Top DVD picks from Aussie Western True History Of The Kelly Gang to US TV ‘classic’ Fantasy Island's horror re-imagining

GEORGE MacKAY is a mesmerising presence in the apocalyptic Aussie Western True History Of The Kelly Gang. US telly ‘classic’ Fantasy Island gets a madcap horror reimagining, and Tom Hanks radiates his trademark amiable decency in A Beautiful Day In The Neighbourhood. And Brit brawler Scott Adkins brings a sweary, stubbly sincerity to his latest dopey actioner.


(125mins, out now)

DARING, draining and ultimately devastating, this hallucinatory outback saga based on Peter Carey’s novel is one of the best films of last year, or any year — as much Apocalypse Now as any Western you care to mention.

George MacKay is mesmerising as Ned Kelly, the mythic Aussie-Irish outlaw who emerges as the most honourable and likeable character in a real rogue’s gallery.

Russell Crowe alternately twinkles and terrifies as a larger-than-life father figure but there are powerhouse turns across the board, from Game Of Thrones’ Essie Davis as the Kelly clan’s feral matriarch to Nicholas Hoult, in career-best form, as the truly odious copper with a grudge.

There are moments of tenderness, poetry… and shocking violence. Tension builds, at times almost unbearably, towards a surreal release of epochal savagery.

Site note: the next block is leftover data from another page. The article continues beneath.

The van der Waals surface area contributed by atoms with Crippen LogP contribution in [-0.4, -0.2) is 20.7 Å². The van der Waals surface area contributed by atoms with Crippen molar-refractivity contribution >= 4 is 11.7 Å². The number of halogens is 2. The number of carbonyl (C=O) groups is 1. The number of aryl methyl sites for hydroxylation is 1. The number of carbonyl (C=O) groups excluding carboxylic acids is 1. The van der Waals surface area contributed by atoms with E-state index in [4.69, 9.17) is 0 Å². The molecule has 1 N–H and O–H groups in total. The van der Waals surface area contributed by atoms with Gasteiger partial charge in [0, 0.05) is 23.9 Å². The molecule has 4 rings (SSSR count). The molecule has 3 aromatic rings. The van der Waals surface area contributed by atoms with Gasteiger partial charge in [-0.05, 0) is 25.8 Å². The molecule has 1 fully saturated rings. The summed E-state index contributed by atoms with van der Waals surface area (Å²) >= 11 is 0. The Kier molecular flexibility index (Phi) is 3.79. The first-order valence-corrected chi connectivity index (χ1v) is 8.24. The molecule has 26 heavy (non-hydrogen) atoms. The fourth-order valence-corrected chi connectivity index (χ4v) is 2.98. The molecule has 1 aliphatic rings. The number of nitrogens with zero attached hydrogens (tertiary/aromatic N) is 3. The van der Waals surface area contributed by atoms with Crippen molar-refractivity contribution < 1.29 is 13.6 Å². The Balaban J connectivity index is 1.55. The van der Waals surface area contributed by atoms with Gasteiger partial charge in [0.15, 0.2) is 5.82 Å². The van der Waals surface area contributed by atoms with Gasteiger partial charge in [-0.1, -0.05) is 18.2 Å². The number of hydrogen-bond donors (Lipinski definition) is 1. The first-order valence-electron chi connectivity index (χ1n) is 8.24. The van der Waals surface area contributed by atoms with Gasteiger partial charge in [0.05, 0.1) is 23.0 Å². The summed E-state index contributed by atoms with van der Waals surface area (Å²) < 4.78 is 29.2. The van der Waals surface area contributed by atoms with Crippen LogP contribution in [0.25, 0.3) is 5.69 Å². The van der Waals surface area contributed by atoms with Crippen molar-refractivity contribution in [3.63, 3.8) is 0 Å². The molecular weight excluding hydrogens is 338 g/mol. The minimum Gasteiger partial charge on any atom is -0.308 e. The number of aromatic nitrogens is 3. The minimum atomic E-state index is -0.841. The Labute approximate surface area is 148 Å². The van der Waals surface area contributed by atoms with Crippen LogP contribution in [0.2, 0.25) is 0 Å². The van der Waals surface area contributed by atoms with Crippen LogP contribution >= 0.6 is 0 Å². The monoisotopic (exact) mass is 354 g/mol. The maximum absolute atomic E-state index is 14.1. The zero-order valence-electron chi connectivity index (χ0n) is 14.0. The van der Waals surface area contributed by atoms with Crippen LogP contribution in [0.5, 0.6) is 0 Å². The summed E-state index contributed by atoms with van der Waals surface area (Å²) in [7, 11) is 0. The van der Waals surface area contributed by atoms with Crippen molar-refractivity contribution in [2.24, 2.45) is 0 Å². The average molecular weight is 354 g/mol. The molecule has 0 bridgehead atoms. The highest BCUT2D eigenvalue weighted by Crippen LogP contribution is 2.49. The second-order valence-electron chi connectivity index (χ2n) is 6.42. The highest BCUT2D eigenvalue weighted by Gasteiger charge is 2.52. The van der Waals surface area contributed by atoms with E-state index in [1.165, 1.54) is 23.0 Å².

With a jangling score and a unique aesthetic that makes Van Diemen’s Land look like another planet, this is a haunting, hypnotic epic.

Barring one faintly unnecessary title card at the end, a near-perfect cinematic experience. The bigger your screen at home, the better.



(107mins, out now)

TOM HANKS radiates his trademark warmth and decency as American telly legend Fred Rogers, whose show ran for more than 30 years.

If this story carries greater resonance for American viewers, this is nevertheless a rewarding and occasionally moving examination of family tensions that steers clear, for the most part, of easy sentimentality.

It is nicely played all round, with The Americans’ Matthew Rhys a fine foil for Hanks as Lloyd Vogel, the angry sad-sack journalist assigned to profile Rogers and who cannot accept the “hokey kids’ show guy” is truly as wholesome as he seems.

The arc is easy enough to predict, charting Rhys’ reconciliation with his obnoxious father (American Beauty’s Chris Cooper, who does obnoxious like nobody else).

The drama is low-key for the most part but acutely observed, with moments of gentle humour — not least Hanks introducing Rhys to his suitcase of unintentionally creepy puppets on the way to some serious emotional healing.

A positive, reassuring watch that never gets cloying.



(109mins, out Monday)

MADCAP horror reworking of the Eighties US telly series, with Michael Pena slipping into Ricardo Montalban’s famous white suit as Mr Roarke, the mysterious host of an idyllic island paradise.